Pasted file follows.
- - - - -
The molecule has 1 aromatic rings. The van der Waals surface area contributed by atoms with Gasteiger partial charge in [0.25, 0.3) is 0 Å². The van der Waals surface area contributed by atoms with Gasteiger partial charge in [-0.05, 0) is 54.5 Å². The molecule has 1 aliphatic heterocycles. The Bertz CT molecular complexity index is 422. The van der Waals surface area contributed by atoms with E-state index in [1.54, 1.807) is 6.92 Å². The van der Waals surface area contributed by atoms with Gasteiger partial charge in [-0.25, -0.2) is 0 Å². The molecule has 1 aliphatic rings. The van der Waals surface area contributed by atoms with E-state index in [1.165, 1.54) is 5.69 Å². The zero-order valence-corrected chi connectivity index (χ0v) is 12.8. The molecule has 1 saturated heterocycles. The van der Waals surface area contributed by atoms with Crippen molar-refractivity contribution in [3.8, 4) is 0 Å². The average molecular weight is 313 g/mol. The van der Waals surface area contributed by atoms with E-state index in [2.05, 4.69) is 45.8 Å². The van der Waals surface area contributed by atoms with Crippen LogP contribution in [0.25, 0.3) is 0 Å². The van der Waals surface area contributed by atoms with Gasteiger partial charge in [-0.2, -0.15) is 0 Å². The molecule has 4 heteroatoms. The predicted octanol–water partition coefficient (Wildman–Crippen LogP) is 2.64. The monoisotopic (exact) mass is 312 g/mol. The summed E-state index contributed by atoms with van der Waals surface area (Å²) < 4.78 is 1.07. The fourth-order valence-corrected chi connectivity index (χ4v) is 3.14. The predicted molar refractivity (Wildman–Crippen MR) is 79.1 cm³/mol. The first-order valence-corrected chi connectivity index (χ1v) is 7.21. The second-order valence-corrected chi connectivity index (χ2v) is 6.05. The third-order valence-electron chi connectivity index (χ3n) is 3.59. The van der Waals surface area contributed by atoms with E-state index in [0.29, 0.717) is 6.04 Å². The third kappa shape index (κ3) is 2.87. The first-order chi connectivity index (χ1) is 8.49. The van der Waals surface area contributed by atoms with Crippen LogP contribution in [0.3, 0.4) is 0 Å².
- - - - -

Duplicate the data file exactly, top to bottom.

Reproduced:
The molecule has 1 aromatic rings. The van der Waals surface area contributed by atoms with Gasteiger partial charge in [0.25, 0.3) is 0 Å². The van der Waals surface area contributed by atoms with Gasteiger partial charge in [-0.05, 0) is 54.5 Å². The molecule has 1 aliphatic heterocycles. The Bertz CT molecular complexity index is 422. The van der Waals surface area contributed by atoms with E-state index in [1.54, 1.807) is 6.92 Å². The van der Waals surface area contributed by atoms with Gasteiger partial charge in [-0.25, -0.2) is 0 Å². The molecule has 1 aliphatic rings. The van der Waals surface area contributed by atoms with E-state index in [1.165, 1.54) is 5.69 Å². The zero-order valence-corrected chi connectivity index (χ0v) is 12.8. The molecule has 1 saturated heterocycles. The van der Waals surface area contributed by atoms with Crippen molar-refractivity contribution in [3.8, 4) is 0 Å². The average molecular weight is 313 g/mol. The van der Waals surface area contributed by atoms with E-state index in [2.05, 4.69) is 45.8 Å². The van der Waals surface area contributed by atoms with Crippen LogP contribution in [0.25, 0.3) is 0 Å². The van der Waals surface area contributed by atoms with Gasteiger partial charge in [-0.2, -0.15) is 0 Å². The molecule has 4 heteroatoms. The predicted octanol–water partition coefficient (Wildman–Crippen LogP) is 2.64. The monoisotopic (exact) mass is 312 g/mol. The summed E-state index contributed by atoms with van der Waals surface area (Å²) < 4.78 is 1.07. The fourth-order valence-corrected chi connectivity index (χ4v) is 3.14. The predicted molar refractivity (Wildman–Crippen MR) is 79.1 cm³/mol. The first-order valence-corrected chi connectivity index (χ1v) is 7.21. The second-order valence-corrected chi connectivity index (χ2v) is 6.05. The third-order valence-electron chi connectivity index (χ3n) is 3.59. The van der Waals surface area contributed by atoms with E-state index in [0.29, 0.717) is 6.04 Å². The third kappa shape index (κ3) is 2.87. The first-order chi connectivity index (χ1) is 8.49. The van der Waals surface area contributed by atoms with Crippen LogP contribution in [0.3, 0.4) is 0 Å².